It appears that super-platforms are not going to limit its presence to only healthcare sector. Recent moves by Tencent, and Google, for example, clearly demonstrate their plans to gain a decent position in basic pharmaceutical research sector -- the one, traditionally dominated by “big pharma” companies.
Tencent is aggressively expanding into the drug discovery space with two multimillion-dollar deals just this year, both involving U.S.-based artificial intelligence-driven drug discovery startups (Atomwise, XtalPi). Besides, Tencent took root in Seattle hiring a lot of researchers and building up AI capabilities -- aiming at becoming a global leader in genomics and personalized medicine.
Google, in its turn, is actively investing in drug discovery and biotech startups including XtalPi (AI-driven calculations), BenchSci (AI-driven antibody search), Fulcrum Therapeutics (gene therapy), Spy Biotech (vaccines), Magenta Therapeutics (stem cells), Spero Therapeutics (bacterial infections), Arcus Biosciences, and Forty Seven to name a few. Besides, Google is utilizing own computational and AI resources to partner with multiple academic and industrial organizations towards its drug discovery ambitions.
Once they accumulate sufficient basic expertise in drug discovery -- via investing and M&A activity -- they will be able to expand their super-platforms into this space and completely change traditional paradigm of doing pharmaceutical research.
Take such different tasks as sourcing lab consumables and materials, mining data from research papers and patents, identifying chemical compounds for screening projects from commercial catalogs, performing compound design, conducting virtual screening, obtaining and modeling data from public and private databases, correlating data from various sources and disciplines, collaborating with peers -- what if there would be a super-platform which were able to effectively orchestrate all these activities in a single desktop application? The questions is who will be behind such application -- traditional drug makers, or tech giants entering the industry?
Needless to say, big pharma is trying to keep up with super-platform movement, and one recent example is a partnership between Merck, Accenture and Amazon Web Services with the idea of creating a research platform for drug discovery.
It is expected that a new platform will enable an ecosystem of pharmaceutical professionals who would be able to enjoy open, industry-standard digital infrastructure, involving specialized application programming interfaces (APIs) with core research functions. This platform will accelerate innovation by essentially democratising technological and research capabilities, lowering barriers for users and businesses to interact and efficiently conduct data-intensive research.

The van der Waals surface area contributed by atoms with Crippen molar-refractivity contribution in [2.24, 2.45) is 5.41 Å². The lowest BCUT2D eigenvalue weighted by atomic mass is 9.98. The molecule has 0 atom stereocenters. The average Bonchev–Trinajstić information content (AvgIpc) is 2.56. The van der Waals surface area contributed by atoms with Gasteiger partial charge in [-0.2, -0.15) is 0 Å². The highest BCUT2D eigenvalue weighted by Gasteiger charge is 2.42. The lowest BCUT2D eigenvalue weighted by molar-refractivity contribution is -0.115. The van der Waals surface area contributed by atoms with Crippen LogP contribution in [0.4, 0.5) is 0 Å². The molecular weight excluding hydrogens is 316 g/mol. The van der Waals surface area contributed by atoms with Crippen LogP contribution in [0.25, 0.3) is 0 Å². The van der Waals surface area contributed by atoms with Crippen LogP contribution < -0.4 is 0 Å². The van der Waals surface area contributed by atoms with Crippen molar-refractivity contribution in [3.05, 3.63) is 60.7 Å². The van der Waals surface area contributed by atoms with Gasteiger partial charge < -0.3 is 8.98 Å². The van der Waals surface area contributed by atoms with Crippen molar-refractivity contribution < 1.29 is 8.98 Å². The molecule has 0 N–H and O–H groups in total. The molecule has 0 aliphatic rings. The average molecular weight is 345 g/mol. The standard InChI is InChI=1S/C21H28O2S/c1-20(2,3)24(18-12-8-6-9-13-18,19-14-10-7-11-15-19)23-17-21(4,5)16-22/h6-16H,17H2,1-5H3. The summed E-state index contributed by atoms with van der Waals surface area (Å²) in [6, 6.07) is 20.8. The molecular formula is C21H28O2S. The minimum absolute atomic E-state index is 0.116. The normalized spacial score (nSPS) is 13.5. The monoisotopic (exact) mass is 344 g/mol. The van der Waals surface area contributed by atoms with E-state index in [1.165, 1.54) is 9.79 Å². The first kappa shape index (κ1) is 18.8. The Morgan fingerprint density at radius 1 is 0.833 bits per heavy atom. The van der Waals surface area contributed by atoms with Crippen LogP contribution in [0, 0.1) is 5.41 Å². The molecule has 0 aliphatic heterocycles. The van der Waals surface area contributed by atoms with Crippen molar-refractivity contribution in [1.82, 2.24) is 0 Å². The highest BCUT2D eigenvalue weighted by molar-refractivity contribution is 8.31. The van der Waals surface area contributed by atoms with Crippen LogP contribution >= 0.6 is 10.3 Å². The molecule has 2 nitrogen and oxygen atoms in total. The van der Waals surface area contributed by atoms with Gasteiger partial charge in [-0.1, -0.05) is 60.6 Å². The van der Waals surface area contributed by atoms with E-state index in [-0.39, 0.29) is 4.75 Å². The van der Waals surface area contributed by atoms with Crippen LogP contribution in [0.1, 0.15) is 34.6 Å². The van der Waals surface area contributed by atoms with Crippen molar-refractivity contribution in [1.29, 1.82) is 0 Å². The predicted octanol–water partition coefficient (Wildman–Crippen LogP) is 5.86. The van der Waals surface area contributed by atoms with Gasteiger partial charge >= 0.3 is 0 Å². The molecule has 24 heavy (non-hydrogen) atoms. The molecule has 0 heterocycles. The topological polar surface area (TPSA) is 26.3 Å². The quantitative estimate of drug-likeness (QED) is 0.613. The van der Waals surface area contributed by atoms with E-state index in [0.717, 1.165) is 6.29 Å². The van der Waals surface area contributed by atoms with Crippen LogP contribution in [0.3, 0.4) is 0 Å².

Essentially, this partnership is an ambitious move in the direction of creating, eventually, a super-platform for pharmaceutical research.
Artificial intelligence (AI) is driving super-platform’ growth
Needless to say, one of the key aspects making super-platforms so valuable is the ability to integrate data across various sectors to achieve synergistic data-driven performance for all users involved.
There is no other technology that does data mining and integration better than artificial intelligence (AI).
The use of cloud based modular AI systems, involving multiple components with different purposes (data mining and normalization, data wrangling, feature generation, modeling and analysis), orchestrated by a higher hierarchy system components to coordinates the whole process -- this is what makes super-platforms head and shoulders above “traditional” corporations. Such AI-driven systems can work with multiple diverse sources of data -- both structured (public and private databases) and unstructured (research articles, patents etc) -- to allow for the most informed and data-driven decisions to be made, and actions to be taken.
All “blue-chip” super-platforms out there -- Google, Tencent, Baidu, Alibaba, Facebook etc -- either already have staggering AI capabilities, or are actively developing them.
Artificial intelligence is one of the prerequisites for a successful super-platform, so if big pharma companies are to alighn with this new phenomenon, they have to move aggressively into AI space -- via competitive investment, mergers & acquisitions.
Novel competitive challenges for drug makers
Summarizing the above considerations, it is clear that super-platforms will inevitably emerge and dominate in healthcare and pharmaceutical industry. Likely, they will be created by technology giants, like Google, Tencent, Amazon etc.
On the one hand, the emergence of this global digital infrastructures will provide huge novel opportunities for traditional drug makers: cloud-based computation, AI-driven technologies, specialized APIs etc.
On the other hand, super-platforms are potential competitors in their own right. Consider automotive industry: large car manufacturers are now starting to compete, unexpectedly, with tech giants -- Baidu, Google, Apple (all building their own autonomous cars). Likewise, large entertainment companies start competing with Amazon -- because it sells digital media and entertainment products.
Inevitably, large drug manufacturers will have to face novel competition challenges, and they have to get ready to maintain superiority in their own industry.